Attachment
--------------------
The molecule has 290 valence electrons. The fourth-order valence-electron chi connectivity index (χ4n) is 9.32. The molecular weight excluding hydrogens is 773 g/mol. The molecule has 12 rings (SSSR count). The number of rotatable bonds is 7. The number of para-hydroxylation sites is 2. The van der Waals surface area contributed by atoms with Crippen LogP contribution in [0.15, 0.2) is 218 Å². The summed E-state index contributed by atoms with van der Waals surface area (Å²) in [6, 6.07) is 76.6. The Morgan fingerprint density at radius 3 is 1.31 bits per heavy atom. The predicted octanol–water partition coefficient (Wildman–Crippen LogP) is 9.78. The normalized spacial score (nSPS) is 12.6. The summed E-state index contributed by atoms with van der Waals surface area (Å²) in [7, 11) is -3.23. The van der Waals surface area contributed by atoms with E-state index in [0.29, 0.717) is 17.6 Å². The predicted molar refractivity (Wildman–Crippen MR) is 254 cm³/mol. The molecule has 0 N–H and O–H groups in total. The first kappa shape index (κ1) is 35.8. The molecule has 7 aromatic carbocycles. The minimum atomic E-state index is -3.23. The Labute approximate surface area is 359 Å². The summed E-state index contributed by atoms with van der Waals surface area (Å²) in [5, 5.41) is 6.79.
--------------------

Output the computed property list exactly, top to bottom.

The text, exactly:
The molecule has 290 valence electrons. The fourth-order valence-electron chi connectivity index (χ4n) is 9.32. The molecular weight excluding hydrogens is 773 g/mol. The molecule has 12 rings (SSSR count). The number of rotatable bonds is 7. The number of para-hydroxylation sites is 2. The van der Waals surface area contributed by atoms with Crippen LogP contribution in [0.15, 0.2) is 218 Å². The summed E-state index contributed by atoms with van der Waals surface area (Å²) in [6, 6.07) is 76.6. The Morgan fingerprint density at radius 3 is 1.31 bits per heavy atom. The predicted octanol–water partition coefficient (Wildman–Crippen LogP) is 9.78. The normalized spacial score (nSPS) is 12.6. The summed E-state index contributed by atoms with van der Waals surface area (Å²) in [7, 11) is -3.23. The van der Waals surface area contributed by atoms with E-state index in [0.29, 0.717) is 17.6 Å². The predicted molar refractivity (Wildman–Crippen MR) is 254 cm³/mol. The molecule has 0 N–H and O–H groups in total. The first kappa shape index (κ1) is 35.8. The molecule has 7 aromatic carbocycles. The minimum atomic E-state index is -3.23. The Labute approximate surface area is 359 Å². The summed E-state index contributed by atoms with van der Waals surface area (Å²) in [5, 5.41) is 6.79.